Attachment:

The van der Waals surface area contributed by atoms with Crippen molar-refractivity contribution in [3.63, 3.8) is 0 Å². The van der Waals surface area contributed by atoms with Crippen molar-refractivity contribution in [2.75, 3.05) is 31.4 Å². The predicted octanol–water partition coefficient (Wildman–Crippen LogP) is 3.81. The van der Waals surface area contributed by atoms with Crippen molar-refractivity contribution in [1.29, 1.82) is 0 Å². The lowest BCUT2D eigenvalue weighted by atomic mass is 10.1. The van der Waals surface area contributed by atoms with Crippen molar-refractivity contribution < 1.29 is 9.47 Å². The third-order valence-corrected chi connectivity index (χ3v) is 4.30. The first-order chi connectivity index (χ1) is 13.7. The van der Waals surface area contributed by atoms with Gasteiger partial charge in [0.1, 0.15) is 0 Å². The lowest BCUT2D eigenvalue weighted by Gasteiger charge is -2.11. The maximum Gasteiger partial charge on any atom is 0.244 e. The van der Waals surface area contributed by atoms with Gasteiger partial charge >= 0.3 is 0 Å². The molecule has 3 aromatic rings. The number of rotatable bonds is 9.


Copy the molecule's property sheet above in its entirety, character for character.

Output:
The van der Waals surface area contributed by atoms with Crippen molar-refractivity contribution in [3.63, 3.8) is 0 Å². The van der Waals surface area contributed by atoms with Crippen molar-refractivity contribution in [2.75, 3.05) is 31.4 Å². The predicted octanol–water partition coefficient (Wildman–Crippen LogP) is 3.81. The van der Waals surface area contributed by atoms with Crippen molar-refractivity contribution in [1.29, 1.82) is 0 Å². The lowest BCUT2D eigenvalue weighted by atomic mass is 10.1. The van der Waals surface area contributed by atoms with Crippen molar-refractivity contribution < 1.29 is 9.47 Å². The third-order valence-corrected chi connectivity index (χ3v) is 4.30. The first-order chi connectivity index (χ1) is 13.7. The van der Waals surface area contributed by atoms with Gasteiger partial charge in [0.1, 0.15) is 0 Å². The lowest BCUT2D eigenvalue weighted by Gasteiger charge is -2.11. The maximum Gasteiger partial charge on any atom is 0.244 e. The van der Waals surface area contributed by atoms with Gasteiger partial charge >= 0.3 is 0 Å². The molecule has 3 aromatic rings. The number of rotatable bonds is 9.